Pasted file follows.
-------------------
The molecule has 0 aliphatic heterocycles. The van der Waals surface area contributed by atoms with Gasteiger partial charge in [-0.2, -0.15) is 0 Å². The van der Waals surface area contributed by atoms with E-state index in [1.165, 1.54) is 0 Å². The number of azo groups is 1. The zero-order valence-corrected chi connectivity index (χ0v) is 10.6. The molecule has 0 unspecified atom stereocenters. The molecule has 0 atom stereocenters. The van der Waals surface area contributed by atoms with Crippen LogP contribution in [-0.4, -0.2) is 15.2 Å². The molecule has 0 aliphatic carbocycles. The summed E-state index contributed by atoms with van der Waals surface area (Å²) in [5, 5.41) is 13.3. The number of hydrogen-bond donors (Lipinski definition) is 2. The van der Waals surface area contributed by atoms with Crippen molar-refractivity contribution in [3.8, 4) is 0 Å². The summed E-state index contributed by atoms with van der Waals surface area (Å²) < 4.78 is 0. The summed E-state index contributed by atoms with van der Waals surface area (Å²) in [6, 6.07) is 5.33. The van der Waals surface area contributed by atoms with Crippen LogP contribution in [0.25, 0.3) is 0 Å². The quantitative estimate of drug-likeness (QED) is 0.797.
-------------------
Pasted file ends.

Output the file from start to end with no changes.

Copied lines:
The molecule has 0 aliphatic heterocycles. The van der Waals surface area contributed by atoms with Gasteiger partial charge in [-0.2, -0.15) is 0 Å². The van der Waals surface area contributed by atoms with E-state index in [1.165, 1.54) is 0 Å². The number of azo groups is 1. The zero-order valence-corrected chi connectivity index (χ0v) is 10.6. The molecule has 0 unspecified atom stereocenters. The molecule has 0 atom stereocenters. The van der Waals surface area contributed by atoms with Crippen LogP contribution in [-0.4, -0.2) is 15.2 Å². The molecule has 0 aliphatic carbocycles. The summed E-state index contributed by atoms with van der Waals surface area (Å²) in [5, 5.41) is 13.3. The number of hydrogen-bond donors (Lipinski definition) is 2. The van der Waals surface area contributed by atoms with Crippen molar-refractivity contribution in [3.8, 4) is 0 Å². The summed E-state index contributed by atoms with van der Waals surface area (Å²) < 4.78 is 0. The summed E-state index contributed by atoms with van der Waals surface area (Å²) in [6, 6.07) is 5.33. The van der Waals surface area contributed by atoms with Crippen LogP contribution in [0.25, 0.3) is 0 Å². The quantitative estimate of drug-likeness (QED) is 0.797.